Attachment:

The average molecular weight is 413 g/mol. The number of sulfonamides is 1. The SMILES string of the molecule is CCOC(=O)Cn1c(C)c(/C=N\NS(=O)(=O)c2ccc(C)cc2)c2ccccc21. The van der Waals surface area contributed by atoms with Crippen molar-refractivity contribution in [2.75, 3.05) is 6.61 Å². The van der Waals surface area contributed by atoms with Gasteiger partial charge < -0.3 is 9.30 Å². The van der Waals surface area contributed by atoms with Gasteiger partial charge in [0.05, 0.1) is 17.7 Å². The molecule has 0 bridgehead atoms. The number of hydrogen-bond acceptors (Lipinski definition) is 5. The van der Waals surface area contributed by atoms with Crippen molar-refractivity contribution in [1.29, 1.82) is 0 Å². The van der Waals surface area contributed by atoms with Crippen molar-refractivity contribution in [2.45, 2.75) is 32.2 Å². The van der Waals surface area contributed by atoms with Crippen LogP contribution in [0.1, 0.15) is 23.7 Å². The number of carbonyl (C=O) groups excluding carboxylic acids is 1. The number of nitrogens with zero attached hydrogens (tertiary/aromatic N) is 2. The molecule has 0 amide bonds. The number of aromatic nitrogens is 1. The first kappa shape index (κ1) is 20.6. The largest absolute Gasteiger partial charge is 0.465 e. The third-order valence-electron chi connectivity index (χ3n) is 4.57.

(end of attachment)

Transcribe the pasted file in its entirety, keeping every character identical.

The average molecular weight is 413 g/mol. The number of sulfonamides is 1. The SMILES string of the molecule is CCOC(=O)Cn1c(C)c(/C=N\NS(=O)(=O)c2ccc(C)cc2)c2ccccc21. The van der Waals surface area contributed by atoms with Crippen molar-refractivity contribution in [2.75, 3.05) is 6.61 Å². The van der Waals surface area contributed by atoms with Gasteiger partial charge < -0.3 is 9.30 Å². The van der Waals surface area contributed by atoms with Gasteiger partial charge in [0.05, 0.1) is 17.7 Å². The molecule has 0 bridgehead atoms. The number of hydrogen-bond acceptors (Lipinski definition) is 5. The van der Waals surface area contributed by atoms with Crippen molar-refractivity contribution in [1.29, 1.82) is 0 Å². The van der Waals surface area contributed by atoms with Crippen molar-refractivity contribution in [2.45, 2.75) is 32.2 Å². The van der Waals surface area contributed by atoms with Crippen LogP contribution in [0.1, 0.15) is 23.7 Å². The number of carbonyl (C=O) groups excluding carboxylic acids is 1. The number of nitrogens with zero attached hydrogens (tertiary/aromatic N) is 2. The molecule has 0 amide bonds. The number of aromatic nitrogens is 1. The first kappa shape index (κ1) is 20.6. The largest absolute Gasteiger partial charge is 0.465 e. The third-order valence-electron chi connectivity index (χ3n) is 4.57.